Sensitivity of Vehicle Market Share Predictions to Discrete Choice Model Specification

Date of Original Version




Abstract or Description

When design decisions are informed by consumer choice models, uncertainty in choice model predictions creates uncertainty for the designer. We investigate the variation and accuracy of market share predictions by characterizing fit and forecast accuracy of discrete choice models for the US light duty new vehicle market. Specifically, we estimate multinomial logit models for 9,000 utility functions representative of a large literature in vehicle choice modeling using sales data for years 2004-2006. Each model predicts shares for the 2007 and 2010 markets, and we compare several quantitative measures of model fit and predictive accuracy. We find that (1) our accuracy measures are concordant: model specifications that perform well on one measure tend to also perform well on other measures for both fit and prediction. (2) Even the best discrete choice models exhibit substantial prediction error, stemming largely from limited model fit due to unobserved attributes. A naïve “static” model, assuming share for each vehicle design in the forecast year = share in the last available year, outperforms all 9,000 attribute-based models when predicting the full market 1-year-forward, but attribute-based models can predict better for 4-year-forward forecasts or new vehicle designs. (3) Share predictions are sensitive to the presence of utility covariates but less sensitive to covariate form (e.g. miles per gallons vs. gallons per mile), and nested and mixed logit specifications do not produce significantly more accurate forecasts. This suggests ambiguity in identifying a unique model form best for design. Furthermore, the models with best predictions do not necessarily have expected coefficient signs, and biased coefficients could misguide design efforts even when overall prediction accuracy for existing markets is maximized.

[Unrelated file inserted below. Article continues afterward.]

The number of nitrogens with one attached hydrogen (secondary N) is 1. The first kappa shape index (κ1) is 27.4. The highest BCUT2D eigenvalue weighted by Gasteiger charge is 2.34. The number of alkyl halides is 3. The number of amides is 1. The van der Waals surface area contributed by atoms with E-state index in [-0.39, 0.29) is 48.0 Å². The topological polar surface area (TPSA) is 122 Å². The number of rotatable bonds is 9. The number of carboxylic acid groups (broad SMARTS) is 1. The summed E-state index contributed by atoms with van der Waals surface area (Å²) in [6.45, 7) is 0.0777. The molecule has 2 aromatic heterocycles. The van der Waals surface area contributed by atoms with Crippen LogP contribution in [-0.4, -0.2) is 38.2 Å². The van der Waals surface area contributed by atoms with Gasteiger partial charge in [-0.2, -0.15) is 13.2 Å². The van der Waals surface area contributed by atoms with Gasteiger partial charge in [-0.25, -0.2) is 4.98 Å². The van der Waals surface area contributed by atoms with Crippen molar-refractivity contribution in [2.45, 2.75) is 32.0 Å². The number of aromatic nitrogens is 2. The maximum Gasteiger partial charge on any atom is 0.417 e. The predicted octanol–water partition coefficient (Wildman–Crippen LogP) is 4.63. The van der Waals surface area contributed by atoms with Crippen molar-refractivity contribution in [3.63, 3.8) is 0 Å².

Published In

Journal of Mechanical Design, 136, 121402.